Camallanus worms will kill fish in severe infestations. It can trigger several consecutive deaths, often with no clear cause. Common symptoms of infestation include wasting, abdominal bloating, and disinterest in food. Look out for a starved appearance.
Livebearers can exhibit shivers and shakes, and they can appear as if they are swimming in place. If your fish is mainly active and you observe them remaining in one place for a while, they may be infested with the worms.
Such symptoms can be nonexistent in fish kept under stable conditions. The infestation will, however, be made worse by poor water quality, overcrowding, and an unsuitable diet. These factors will weaken the immunity of the host fish and cause the infestation to be worse.
How Do Camallanus Worms Reproduce?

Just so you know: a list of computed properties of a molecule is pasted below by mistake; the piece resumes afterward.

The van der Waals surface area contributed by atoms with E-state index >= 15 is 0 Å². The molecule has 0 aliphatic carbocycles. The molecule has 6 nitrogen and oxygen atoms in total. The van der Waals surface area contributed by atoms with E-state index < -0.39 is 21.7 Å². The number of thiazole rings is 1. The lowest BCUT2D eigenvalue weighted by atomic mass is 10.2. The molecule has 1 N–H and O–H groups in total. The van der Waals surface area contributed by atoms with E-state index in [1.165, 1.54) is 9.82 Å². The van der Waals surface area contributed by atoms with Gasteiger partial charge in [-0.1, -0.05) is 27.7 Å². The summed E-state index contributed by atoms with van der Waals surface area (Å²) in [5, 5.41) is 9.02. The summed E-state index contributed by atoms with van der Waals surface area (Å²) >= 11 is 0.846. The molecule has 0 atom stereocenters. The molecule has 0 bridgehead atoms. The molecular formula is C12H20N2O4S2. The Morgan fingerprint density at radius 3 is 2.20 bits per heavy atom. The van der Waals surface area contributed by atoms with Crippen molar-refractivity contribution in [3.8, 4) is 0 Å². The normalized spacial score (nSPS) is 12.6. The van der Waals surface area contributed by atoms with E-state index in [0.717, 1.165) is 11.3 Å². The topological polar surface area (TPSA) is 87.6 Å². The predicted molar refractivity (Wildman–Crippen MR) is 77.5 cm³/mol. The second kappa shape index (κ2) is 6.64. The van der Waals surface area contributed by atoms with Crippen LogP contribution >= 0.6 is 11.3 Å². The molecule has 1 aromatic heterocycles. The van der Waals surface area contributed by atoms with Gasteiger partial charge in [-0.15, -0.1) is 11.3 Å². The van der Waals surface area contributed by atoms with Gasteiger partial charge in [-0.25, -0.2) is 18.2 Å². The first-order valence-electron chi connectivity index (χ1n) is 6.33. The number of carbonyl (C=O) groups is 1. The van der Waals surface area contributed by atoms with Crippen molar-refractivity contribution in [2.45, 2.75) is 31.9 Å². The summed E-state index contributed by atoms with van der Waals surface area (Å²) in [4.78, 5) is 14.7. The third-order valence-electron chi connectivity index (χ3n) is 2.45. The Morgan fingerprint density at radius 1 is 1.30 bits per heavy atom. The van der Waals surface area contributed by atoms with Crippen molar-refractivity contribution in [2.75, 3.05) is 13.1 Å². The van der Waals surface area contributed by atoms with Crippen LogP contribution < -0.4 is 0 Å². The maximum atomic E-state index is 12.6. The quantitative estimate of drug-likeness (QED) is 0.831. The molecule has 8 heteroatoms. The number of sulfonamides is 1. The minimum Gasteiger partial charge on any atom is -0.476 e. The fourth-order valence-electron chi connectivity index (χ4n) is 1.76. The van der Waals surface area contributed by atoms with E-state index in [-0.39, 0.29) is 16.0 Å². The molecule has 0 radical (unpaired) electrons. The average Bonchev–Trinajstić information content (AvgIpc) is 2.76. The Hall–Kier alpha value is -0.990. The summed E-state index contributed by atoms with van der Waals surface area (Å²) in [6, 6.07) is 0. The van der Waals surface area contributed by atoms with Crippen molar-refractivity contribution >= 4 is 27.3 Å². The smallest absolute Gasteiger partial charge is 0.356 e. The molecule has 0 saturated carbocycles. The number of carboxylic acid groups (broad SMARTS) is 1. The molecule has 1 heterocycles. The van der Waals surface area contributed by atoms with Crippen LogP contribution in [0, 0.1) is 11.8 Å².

Camallanus worms have three primary stages in their life cycles.
Mature females produce a sizeable population of first-stage larvae. The larvae seek habitat in the substrate where they are consumed by small crustaceans, after which they proceed to the gut of the host. While in the gut, the larvae feed and grow. The most common intermediate hosts include the Gammarus and Cyclops.
The larvae will molt two times in about a week, and third-stage larvae will be formed to sit inactive in the host. If the crustacean is eaten by fish, these larvae will become active and resume feeding. It will only need to molt two more times to form adult males or females. The adult worms are what are commonly seen extending from the anus of the fish.